"It's scary because basically what this is leading up to is a situation where you have people that are running around unqualified in a field that is necessary to have educational standards, especially when you're dealing with such a vulnerable sector that really does not, in a lot of cases, speak up as loud as they what should," said Ron Schick.
"That's a grave concern."
Schick says he quit "in a form of protest" about five months because he was seeing "horrific" things.
In one case, Schick says a woman brought her elderly father in to get a second opinion about a hearing aid because the man's ear hurt. Schick says a hearing aid salesperson told her father that the hearing aid was too tight and they "ground it down and put it back it in."
"When I looked in (his eardrum), I found a severe middle ear infection. The eardrum was already perforated with blood and pus on the outside," said Schick.
Schick says the current rules allow someone to sell hearing aids in Saskatchewan if they complete about 160 hours of supervision at a hearing-aid business and pass an open book exam.
But he says other provinces require at minimum a two-year hearing-aid practitioner diploma.
Marlo Dunlop, past-president of the Saskatchewan Hearing Instrument Practitioners Society, takes issue with the comments.
Dunlop says people who sell hearing aids in Saskatchewan are covered by the Hearing Aid Sales and Services Act and, working under 2006 regulations, have to complete 840 hours of supervision and pass an exam.
"Where we take a little bit of offence is that the Ministry of Health regulates us quite strongly, in fact they do annual inspections, they inspect our equipment, they do file audits, they can do drop-in inspections, they have a complaint mechanism," said Dunlop, who has been with the society for 14 years.
Dunlop also says Schick has not filed any complaints with the society and if something was wrong, it should have been reported.
Draft regulations introduced two years ago, but never brought into force, would update the 2006 regulations.
"What we say as an organization is, we believe that new people coming into the industry should, as a minimum standard, have a two-year diploma," said Dunlop.
"But the two-year diploma courses that are offered, and we have much research on this, they're an introductory course and so when they come out of that course we still want to see those people go under a direct supervision role.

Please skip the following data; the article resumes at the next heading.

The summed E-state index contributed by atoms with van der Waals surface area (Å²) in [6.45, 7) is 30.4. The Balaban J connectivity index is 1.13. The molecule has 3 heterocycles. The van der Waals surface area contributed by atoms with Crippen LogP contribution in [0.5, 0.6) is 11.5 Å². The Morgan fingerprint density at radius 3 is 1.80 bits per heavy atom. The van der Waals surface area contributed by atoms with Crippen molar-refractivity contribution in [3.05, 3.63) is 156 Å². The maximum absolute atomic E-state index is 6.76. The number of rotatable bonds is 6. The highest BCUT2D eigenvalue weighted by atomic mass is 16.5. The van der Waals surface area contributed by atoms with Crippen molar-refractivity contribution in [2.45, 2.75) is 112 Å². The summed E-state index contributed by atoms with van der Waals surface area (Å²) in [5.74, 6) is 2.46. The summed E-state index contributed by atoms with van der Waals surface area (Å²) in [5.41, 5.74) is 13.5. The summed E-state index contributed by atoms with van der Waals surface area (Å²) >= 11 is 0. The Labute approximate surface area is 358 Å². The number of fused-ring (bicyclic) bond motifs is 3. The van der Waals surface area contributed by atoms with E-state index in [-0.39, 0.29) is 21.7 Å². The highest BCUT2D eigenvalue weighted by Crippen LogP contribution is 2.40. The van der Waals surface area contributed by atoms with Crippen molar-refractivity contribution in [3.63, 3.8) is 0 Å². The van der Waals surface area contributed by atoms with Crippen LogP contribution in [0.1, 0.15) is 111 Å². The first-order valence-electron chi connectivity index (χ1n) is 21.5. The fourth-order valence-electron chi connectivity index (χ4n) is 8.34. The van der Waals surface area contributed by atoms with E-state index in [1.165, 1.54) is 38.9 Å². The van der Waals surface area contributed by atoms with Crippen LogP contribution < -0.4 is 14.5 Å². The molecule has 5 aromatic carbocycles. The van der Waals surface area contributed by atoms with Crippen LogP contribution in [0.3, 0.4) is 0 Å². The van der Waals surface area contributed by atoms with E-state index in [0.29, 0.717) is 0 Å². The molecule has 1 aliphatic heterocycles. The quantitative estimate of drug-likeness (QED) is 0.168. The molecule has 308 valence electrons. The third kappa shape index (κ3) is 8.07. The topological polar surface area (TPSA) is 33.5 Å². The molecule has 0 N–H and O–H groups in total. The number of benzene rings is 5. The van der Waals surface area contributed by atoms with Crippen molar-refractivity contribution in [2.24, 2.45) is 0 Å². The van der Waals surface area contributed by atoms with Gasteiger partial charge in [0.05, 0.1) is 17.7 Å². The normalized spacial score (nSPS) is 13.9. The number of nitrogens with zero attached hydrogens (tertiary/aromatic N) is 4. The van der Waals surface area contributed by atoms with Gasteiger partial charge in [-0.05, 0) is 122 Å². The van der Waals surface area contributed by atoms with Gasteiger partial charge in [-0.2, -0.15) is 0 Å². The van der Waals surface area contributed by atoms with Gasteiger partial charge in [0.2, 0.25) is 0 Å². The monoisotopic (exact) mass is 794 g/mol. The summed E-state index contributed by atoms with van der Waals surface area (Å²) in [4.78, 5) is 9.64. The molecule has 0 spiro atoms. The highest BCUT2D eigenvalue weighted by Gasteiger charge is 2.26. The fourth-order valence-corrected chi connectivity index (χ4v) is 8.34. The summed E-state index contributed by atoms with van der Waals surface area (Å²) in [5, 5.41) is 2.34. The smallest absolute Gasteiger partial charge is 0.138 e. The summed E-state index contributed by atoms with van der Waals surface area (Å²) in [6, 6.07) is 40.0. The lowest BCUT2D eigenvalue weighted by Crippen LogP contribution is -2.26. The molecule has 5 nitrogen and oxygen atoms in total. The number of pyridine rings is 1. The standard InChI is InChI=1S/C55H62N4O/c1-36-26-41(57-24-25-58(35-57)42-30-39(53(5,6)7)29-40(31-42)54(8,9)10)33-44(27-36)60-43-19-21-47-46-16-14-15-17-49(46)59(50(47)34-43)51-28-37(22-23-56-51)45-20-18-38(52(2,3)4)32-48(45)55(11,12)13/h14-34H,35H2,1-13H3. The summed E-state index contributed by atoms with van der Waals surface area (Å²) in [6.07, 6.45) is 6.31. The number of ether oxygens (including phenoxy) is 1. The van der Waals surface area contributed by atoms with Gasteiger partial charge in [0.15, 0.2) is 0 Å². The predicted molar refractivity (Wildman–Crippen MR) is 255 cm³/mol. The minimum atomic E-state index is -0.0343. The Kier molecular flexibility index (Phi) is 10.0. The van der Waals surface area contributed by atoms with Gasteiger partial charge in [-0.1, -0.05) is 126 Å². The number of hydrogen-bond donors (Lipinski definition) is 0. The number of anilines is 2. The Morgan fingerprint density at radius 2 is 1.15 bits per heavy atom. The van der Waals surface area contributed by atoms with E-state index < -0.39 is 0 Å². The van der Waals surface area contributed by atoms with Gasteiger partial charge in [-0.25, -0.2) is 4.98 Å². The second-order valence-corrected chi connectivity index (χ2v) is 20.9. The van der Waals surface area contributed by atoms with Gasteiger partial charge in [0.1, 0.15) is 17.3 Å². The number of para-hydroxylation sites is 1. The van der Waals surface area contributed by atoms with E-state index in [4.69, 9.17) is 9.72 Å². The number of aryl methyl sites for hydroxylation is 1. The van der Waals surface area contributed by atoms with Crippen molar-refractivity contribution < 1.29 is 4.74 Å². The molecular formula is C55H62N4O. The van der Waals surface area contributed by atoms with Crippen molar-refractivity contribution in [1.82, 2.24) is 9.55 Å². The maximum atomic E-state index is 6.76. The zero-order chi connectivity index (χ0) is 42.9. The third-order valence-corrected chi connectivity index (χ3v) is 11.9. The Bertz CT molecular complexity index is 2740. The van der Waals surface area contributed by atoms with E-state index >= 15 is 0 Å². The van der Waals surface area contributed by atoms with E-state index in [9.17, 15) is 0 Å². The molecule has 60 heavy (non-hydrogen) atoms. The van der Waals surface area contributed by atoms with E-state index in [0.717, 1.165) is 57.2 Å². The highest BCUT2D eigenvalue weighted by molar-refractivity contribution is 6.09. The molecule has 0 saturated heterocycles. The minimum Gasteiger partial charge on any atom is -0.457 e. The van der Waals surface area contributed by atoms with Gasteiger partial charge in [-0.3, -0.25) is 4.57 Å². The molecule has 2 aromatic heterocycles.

"If there's a person that's practicing now in the industry and they're not meeting the standards that the Ministry of Health put forward, then the Ministry of Health needs to deal with those people individually. The Ministry of Health can pull licenses, they can restrict duties, they can remove people from the industry and if there's people that they know that are not meeting the standard, then we encourage them 100 per cent to take the appropriate action."
The issue came up in the legislature Tuesday when the Opposition NDP questioned why draft regulations were introduced two years ago, but still haven't been implemented.
Health Minister Dustin Duncan said regulations are coming this summer for hearing-aid sales, but education requirements haven't been worked out yet.
Duncan said there's "a wide gap" in what those in the industry want to see in the regulations. Part of the problem is deciding what education rules should be in place for those already selling hearing aids.
"At this point we haven't settled on a compromise," said Duncan.
"I think that's what's taken the time to get to this point is what do you do with the individuals that don't have the minimum two years of education. There are many people that are practising in this field that wouldn't have that educational background."
"I would be leaning towards ensuring that, first of all, new people entering the field have the minimum two years and that existing individuals that are in the field would at least, at a minimum, be able to challenge the (exams)," he added.
The diploma program is not offered in Saskatchewan. Duncan is trying to find out if people would be able to take the tests in other provinces.
Schick says what businesses want shouldn't hold up rules that will protect the public.
"My point in the matter is in the meantime, you have 350,000 to 400,000 seniors that basically may be looked after by someone that would not be qualified to do that in any other province," said Schick.